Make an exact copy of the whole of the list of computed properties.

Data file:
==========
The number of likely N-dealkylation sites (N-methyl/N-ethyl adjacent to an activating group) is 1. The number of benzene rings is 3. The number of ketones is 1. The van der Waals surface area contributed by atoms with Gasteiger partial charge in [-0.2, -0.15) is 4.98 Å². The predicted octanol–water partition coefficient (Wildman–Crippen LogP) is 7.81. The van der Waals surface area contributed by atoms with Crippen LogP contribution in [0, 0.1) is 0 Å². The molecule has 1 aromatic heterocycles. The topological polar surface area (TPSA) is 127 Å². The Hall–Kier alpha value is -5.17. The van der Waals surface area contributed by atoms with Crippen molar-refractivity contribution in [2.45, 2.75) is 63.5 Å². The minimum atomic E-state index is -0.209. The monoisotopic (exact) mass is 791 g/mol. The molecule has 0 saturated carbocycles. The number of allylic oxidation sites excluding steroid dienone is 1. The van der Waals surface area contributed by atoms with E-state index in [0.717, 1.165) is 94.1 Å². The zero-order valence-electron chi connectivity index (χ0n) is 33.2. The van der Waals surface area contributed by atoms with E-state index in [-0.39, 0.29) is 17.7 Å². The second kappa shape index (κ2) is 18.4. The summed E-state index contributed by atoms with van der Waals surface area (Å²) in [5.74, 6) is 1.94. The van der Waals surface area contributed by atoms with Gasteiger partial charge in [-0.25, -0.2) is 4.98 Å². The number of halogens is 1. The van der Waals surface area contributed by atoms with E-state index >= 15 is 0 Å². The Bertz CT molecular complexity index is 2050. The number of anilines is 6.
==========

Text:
The number of likely N-dealkylation sites (N-methyl/N-ethyl adjacent to an activating group) is 1. The number of benzene rings is 3. The number of ketones is 1. The van der Waals surface area contributed by atoms with Gasteiger partial charge in [-0.2, -0.15) is 4.98 Å². The predicted octanol–water partition coefficient (Wildman–Crippen LogP) is 7.81. The van der Waals surface area contributed by atoms with Crippen LogP contribution in [0, 0.1) is 0 Å². The molecule has 1 aromatic heterocycles. The topological polar surface area (TPSA) is 127 Å². The Hall–Kier alpha value is -5.17. The van der Waals surface area contributed by atoms with Crippen molar-refractivity contribution in [2.45, 2.75) is 63.5 Å². The minimum atomic E-state index is -0.209. The monoisotopic (exact) mass is 791 g/mol. The molecule has 0 saturated carbocycles. The number of allylic oxidation sites excluding steroid dienone is 1. The van der Waals surface area contributed by atoms with E-state index in [0.717, 1.165) is 94.1 Å². The zero-order valence-electron chi connectivity index (χ0n) is 33.2. The van der Waals surface area contributed by atoms with E-state index in [-0.39, 0.29) is 17.7 Å². The second kappa shape index (κ2) is 18.4. The summed E-state index contributed by atoms with van der Waals surface area (Å²) in [5.74, 6) is 1.94. The van der Waals surface area contributed by atoms with Gasteiger partial charge in [-0.25, -0.2) is 4.98 Å². The number of halogens is 1. The van der Waals surface area contributed by atoms with E-state index >= 15 is 0 Å². The Bertz CT molecular complexity index is 2050. The number of anilines is 6.